While fundraising continued at a modest pace, Dimock kept thinking of ways to honor George Washington. In 1912 she proposed that a memorial highway be constructed from D.C. to his home at Mount Vernon, a vision that would later be carried out with the George Washington Memorial Parkway. But her primary objective was always the building on the Mall. A breakthrough came in 1913 when Congress passed legislation setting aside the land on the Mall vacated by the removal of the old Baltimore & Potomac (Pennsylvania Railroad) station for construction of the memorial. By then the association had some $250,000 in donations and pledges, according to newspaper articles. That same year the recently-widowed Mrs. Dimock decided to move permanently to Washington, and she acquired property at New Hampshire Avenue and Swann Street NW to build her home.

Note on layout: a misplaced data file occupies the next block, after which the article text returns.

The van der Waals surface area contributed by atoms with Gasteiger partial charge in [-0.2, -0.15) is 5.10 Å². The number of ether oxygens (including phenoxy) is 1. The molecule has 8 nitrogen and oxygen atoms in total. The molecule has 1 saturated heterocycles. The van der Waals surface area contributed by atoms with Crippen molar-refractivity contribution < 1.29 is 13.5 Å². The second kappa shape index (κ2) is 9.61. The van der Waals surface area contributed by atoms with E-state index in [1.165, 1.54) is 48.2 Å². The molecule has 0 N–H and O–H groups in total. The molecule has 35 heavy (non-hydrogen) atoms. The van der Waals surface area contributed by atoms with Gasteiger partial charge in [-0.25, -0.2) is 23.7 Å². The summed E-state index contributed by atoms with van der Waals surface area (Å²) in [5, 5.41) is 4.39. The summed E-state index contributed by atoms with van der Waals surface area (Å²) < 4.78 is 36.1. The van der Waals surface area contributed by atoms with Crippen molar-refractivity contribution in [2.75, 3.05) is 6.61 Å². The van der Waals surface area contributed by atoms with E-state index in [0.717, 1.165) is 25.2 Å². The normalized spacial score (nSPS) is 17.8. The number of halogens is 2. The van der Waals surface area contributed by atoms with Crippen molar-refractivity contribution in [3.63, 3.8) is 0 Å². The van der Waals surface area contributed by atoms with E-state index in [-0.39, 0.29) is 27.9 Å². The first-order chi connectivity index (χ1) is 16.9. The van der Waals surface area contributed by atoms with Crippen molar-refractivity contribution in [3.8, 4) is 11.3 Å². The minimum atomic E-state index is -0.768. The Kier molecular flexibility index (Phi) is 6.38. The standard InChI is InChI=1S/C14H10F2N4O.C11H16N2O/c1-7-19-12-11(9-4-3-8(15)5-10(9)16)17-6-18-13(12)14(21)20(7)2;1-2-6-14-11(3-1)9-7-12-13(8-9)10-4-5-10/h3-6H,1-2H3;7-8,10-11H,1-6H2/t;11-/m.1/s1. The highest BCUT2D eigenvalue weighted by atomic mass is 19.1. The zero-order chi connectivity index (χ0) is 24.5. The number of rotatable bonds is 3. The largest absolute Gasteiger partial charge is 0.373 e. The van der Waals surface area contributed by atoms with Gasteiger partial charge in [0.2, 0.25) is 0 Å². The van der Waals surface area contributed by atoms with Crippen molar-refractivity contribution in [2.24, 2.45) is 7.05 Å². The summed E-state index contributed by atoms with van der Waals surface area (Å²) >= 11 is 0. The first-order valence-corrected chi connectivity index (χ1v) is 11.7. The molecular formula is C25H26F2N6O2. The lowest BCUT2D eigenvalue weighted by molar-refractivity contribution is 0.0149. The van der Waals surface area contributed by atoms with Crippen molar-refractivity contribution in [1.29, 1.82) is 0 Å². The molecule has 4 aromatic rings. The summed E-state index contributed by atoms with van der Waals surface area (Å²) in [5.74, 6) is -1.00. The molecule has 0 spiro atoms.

In 1914 the venerable Beaux-Arts architectural firm of Evarts Tracy (1868-1929) and Egerton Swartwout (1870-1943) produced a stately, neoclassical design for the proposed memorial. The planned building featured a main auditorium seating 7,000, a banquet hall seating 600, and multiple smaller meeting rooms set aside for various organizations. The auditorium’s dome would be three time the diameter of the dome of St. Peter’s in Rome.